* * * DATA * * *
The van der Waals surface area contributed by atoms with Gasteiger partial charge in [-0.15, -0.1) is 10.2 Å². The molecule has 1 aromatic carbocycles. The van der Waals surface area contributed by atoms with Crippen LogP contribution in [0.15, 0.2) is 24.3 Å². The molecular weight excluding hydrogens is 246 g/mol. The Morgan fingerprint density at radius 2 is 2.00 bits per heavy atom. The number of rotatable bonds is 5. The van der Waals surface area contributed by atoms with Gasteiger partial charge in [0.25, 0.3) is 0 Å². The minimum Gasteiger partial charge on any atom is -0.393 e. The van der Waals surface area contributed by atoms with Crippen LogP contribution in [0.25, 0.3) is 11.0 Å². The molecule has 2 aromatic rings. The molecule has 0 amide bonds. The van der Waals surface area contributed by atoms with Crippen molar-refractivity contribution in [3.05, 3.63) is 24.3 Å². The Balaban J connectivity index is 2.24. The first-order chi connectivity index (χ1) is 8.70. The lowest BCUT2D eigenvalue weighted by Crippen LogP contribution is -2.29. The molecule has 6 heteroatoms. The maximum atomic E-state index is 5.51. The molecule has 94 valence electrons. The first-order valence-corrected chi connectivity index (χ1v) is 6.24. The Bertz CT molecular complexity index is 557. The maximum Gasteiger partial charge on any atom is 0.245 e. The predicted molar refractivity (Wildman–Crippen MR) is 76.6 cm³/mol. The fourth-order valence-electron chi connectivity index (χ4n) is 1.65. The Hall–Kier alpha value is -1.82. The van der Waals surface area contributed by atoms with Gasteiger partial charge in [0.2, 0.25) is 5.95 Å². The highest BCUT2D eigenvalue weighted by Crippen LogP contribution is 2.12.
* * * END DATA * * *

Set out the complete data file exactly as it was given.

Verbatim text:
The van der Waals surface area contributed by atoms with Gasteiger partial charge in [-0.15, -0.1) is 10.2 Å². The molecule has 1 aromatic carbocycles. The van der Waals surface area contributed by atoms with Crippen LogP contribution in [0.15, 0.2) is 24.3 Å². The molecular weight excluding hydrogens is 246 g/mol. The Morgan fingerprint density at radius 2 is 2.00 bits per heavy atom. The number of rotatable bonds is 5. The van der Waals surface area contributed by atoms with Gasteiger partial charge in [0.25, 0.3) is 0 Å². The minimum Gasteiger partial charge on any atom is -0.393 e. The van der Waals surface area contributed by atoms with Crippen LogP contribution in [0.25, 0.3) is 11.0 Å². The molecule has 2 aromatic rings. The molecule has 0 amide bonds. The van der Waals surface area contributed by atoms with Crippen molar-refractivity contribution in [3.05, 3.63) is 24.3 Å². The Balaban J connectivity index is 2.24. The first-order chi connectivity index (χ1) is 8.70. The lowest BCUT2D eigenvalue weighted by Crippen LogP contribution is -2.29. The molecule has 6 heteroatoms. The maximum atomic E-state index is 5.51. The molecule has 94 valence electrons. The first-order valence-corrected chi connectivity index (χ1v) is 6.24. The Bertz CT molecular complexity index is 557. The maximum Gasteiger partial charge on any atom is 0.245 e. The predicted molar refractivity (Wildman–Crippen MR) is 76.6 cm³/mol. The fourth-order valence-electron chi connectivity index (χ4n) is 1.65. The Hall–Kier alpha value is -1.82. The van der Waals surface area contributed by atoms with Gasteiger partial charge in [0.2, 0.25) is 5.95 Å². The highest BCUT2D eigenvalue weighted by Crippen LogP contribution is 2.12.